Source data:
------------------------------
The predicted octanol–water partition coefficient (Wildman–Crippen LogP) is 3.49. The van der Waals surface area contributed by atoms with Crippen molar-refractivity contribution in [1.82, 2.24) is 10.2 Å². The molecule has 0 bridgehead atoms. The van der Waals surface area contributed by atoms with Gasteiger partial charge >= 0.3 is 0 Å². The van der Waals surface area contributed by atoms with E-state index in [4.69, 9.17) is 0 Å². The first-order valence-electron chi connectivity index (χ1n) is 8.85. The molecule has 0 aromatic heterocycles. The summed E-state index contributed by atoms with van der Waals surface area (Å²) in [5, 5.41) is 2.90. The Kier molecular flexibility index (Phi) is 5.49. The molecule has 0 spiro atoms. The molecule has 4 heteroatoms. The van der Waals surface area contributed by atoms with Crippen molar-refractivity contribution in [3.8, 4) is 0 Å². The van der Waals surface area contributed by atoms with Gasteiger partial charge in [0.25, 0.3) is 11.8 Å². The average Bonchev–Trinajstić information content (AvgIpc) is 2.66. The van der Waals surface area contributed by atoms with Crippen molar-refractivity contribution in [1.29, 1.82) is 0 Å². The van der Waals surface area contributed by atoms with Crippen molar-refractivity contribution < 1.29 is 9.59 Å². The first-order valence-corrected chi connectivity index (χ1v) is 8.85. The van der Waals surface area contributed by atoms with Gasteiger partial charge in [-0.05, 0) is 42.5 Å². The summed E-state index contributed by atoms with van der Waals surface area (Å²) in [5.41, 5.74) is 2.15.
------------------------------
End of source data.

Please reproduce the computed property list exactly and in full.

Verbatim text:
The predicted octanol–water partition coefficient (Wildman–Crippen LogP) is 3.49. The van der Waals surface area contributed by atoms with Crippen molar-refractivity contribution in [1.82, 2.24) is 10.2 Å². The molecule has 0 bridgehead atoms. The van der Waals surface area contributed by atoms with Gasteiger partial charge >= 0.3 is 0 Å². The van der Waals surface area contributed by atoms with E-state index in [4.69, 9.17) is 0 Å². The first-order valence-electron chi connectivity index (χ1n) is 8.85. The molecule has 0 aromatic heterocycles. The summed E-state index contributed by atoms with van der Waals surface area (Å²) in [5, 5.41) is 2.90. The Kier molecular flexibility index (Phi) is 5.49. The molecule has 0 spiro atoms. The molecule has 4 heteroatoms. The van der Waals surface area contributed by atoms with Crippen molar-refractivity contribution in [3.8, 4) is 0 Å². The van der Waals surface area contributed by atoms with Gasteiger partial charge in [0.25, 0.3) is 11.8 Å². The average Bonchev–Trinajstić information content (AvgIpc) is 2.66. The van der Waals surface area contributed by atoms with Crippen molar-refractivity contribution in [1.29, 1.82) is 0 Å². The van der Waals surface area contributed by atoms with Crippen molar-refractivity contribution < 1.29 is 9.59 Å². The first-order valence-corrected chi connectivity index (χ1v) is 8.85. The van der Waals surface area contributed by atoms with Gasteiger partial charge in [-0.05, 0) is 42.5 Å². The summed E-state index contributed by atoms with van der Waals surface area (Å²) in [5.41, 5.74) is 2.15.